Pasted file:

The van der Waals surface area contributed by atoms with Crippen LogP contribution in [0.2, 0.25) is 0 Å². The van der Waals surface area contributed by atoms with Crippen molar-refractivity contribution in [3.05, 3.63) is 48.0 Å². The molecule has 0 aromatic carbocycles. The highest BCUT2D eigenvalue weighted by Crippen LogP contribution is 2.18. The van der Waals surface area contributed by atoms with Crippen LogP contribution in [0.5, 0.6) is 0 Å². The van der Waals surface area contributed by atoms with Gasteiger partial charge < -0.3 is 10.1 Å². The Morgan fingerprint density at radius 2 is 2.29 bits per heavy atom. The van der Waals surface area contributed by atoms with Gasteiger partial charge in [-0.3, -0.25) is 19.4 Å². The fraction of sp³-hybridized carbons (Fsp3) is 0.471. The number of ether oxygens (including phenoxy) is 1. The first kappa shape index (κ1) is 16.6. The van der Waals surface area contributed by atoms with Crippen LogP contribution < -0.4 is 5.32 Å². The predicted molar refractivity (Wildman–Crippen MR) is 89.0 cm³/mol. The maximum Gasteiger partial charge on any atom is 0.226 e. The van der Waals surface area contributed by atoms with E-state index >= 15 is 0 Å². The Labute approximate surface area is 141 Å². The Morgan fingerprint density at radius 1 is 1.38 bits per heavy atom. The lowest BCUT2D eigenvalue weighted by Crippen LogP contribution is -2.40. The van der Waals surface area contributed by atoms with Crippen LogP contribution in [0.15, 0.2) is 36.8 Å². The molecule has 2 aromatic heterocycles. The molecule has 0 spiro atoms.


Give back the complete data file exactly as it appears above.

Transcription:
The van der Waals surface area contributed by atoms with Crippen LogP contribution in [0.2, 0.25) is 0 Å². The van der Waals surface area contributed by atoms with Crippen molar-refractivity contribution in [3.05, 3.63) is 48.0 Å². The molecule has 0 aromatic carbocycles. The highest BCUT2D eigenvalue weighted by Crippen LogP contribution is 2.18. The van der Waals surface area contributed by atoms with Crippen LogP contribution in [0.5, 0.6) is 0 Å². The van der Waals surface area contributed by atoms with Gasteiger partial charge < -0.3 is 10.1 Å². The Morgan fingerprint density at radius 2 is 2.29 bits per heavy atom. The van der Waals surface area contributed by atoms with Gasteiger partial charge in [-0.3, -0.25) is 19.4 Å². The fraction of sp³-hybridized carbons (Fsp3) is 0.471. The number of ether oxygens (including phenoxy) is 1. The first kappa shape index (κ1) is 16.6. The van der Waals surface area contributed by atoms with Crippen LogP contribution < -0.4 is 5.32 Å². The predicted molar refractivity (Wildman–Crippen MR) is 89.0 cm³/mol. The maximum Gasteiger partial charge on any atom is 0.226 e. The van der Waals surface area contributed by atoms with E-state index >= 15 is 0 Å². The Labute approximate surface area is 141 Å². The Morgan fingerprint density at radius 1 is 1.38 bits per heavy atom. The lowest BCUT2D eigenvalue weighted by Crippen LogP contribution is -2.40. The van der Waals surface area contributed by atoms with Crippen LogP contribution in [0.15, 0.2) is 36.8 Å². The molecule has 2 aromatic heterocycles. The molecule has 0 spiro atoms.